Commons home affairs select committee to investigate after phone-hacking scandal throws light on 'shady world'
Parliament has launched an inquiry into private investigators, after intense scrutiny of the industry during the Leveson inquiry into press ethics.
The Commons home affairs select committee will question senior Metropolitan police officers and the information commissioner next week about the controversial sector.
Keith Vaz, chairman of the home affair select committee, said: "Recent high profile events, such as the phone-hacking scandal, have thrown light on the sometimes shady world of private investigators. Despite this the industry still remains entirely unregulated."
The information commissioner, Christopher Graham, will be questioned on the Operation Motorman inquiry in 2003 that uncovered widespread use of private investigators and search agents across the newspaper industry.
"We look forward to questioning the information commissioner about Operation Motorman, his position on regulation, and the way in which his office detects, handles, and penalises those who break the law," Vaz said.
"We hope to discover the full extent of the activities of private investigators and to decide whether the public, as well as the reputable side of the industry, should be protected by a regime of statutory regulation."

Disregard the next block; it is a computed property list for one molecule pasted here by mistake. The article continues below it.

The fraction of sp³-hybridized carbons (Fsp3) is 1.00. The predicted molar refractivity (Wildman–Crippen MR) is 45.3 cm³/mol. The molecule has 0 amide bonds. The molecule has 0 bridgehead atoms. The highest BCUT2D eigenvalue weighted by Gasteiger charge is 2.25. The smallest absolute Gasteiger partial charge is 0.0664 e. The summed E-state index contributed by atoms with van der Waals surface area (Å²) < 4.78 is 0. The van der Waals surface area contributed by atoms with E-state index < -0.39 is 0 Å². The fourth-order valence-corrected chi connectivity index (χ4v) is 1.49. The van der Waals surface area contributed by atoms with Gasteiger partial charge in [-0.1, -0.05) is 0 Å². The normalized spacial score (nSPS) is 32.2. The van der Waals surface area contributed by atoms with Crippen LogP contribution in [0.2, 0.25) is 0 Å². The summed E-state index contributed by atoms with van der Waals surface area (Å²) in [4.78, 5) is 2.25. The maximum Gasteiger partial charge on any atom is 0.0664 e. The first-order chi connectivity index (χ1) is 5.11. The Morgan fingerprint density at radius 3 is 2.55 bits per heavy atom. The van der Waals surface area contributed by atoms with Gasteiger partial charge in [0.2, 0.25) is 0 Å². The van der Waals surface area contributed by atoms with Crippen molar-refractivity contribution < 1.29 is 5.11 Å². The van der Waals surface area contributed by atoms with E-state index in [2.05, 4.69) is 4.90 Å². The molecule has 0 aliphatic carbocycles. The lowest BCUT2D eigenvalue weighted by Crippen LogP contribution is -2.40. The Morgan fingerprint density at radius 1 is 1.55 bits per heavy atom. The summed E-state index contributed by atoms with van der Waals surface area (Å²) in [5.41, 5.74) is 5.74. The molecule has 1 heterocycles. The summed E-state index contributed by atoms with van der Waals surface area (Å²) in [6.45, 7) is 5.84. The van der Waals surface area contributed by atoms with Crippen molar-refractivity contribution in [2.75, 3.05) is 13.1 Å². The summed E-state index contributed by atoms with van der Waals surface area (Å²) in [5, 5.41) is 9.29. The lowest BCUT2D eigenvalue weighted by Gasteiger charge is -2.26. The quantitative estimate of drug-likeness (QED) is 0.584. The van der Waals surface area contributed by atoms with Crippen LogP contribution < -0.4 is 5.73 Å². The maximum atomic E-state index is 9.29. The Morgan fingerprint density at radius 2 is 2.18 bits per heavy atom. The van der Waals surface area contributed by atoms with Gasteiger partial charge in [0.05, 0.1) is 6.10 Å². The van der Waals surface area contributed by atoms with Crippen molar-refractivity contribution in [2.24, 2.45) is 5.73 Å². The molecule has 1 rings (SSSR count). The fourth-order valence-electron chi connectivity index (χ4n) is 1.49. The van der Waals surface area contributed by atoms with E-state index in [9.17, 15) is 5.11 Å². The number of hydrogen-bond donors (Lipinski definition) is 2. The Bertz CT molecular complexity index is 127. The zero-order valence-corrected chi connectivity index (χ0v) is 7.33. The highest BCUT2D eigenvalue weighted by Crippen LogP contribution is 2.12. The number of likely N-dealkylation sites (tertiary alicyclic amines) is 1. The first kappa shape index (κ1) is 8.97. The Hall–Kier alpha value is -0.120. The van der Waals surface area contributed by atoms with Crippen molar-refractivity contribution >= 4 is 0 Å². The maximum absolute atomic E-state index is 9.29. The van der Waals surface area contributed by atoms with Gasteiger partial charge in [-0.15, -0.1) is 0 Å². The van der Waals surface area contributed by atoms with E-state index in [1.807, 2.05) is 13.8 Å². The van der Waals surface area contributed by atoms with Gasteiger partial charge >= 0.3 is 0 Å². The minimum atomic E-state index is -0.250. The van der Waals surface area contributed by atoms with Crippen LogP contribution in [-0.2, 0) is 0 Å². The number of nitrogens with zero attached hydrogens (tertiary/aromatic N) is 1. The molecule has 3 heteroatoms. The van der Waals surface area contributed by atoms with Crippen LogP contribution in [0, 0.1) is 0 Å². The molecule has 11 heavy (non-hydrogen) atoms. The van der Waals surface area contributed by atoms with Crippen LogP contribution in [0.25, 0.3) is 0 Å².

Lord Justice Leveson indicated earlier on Thursday that he was concerned at an apparent lack of regulation in the private security industry following evidence from representatives of the Association of British Investigators and World Association of Professional Investigators.
Leveson said he was keen to "add weight" to the proposal that regulation of private investigators "should happen sooner rather than later".
The information commissioner will give evidence to the select committee on 7 February alongside representatives from the private investigators' trade bodies. Roy Clark, former deputy assistant commissioner of the Met police, and Scotland Yard commander Peter Spindler will also give evidence.
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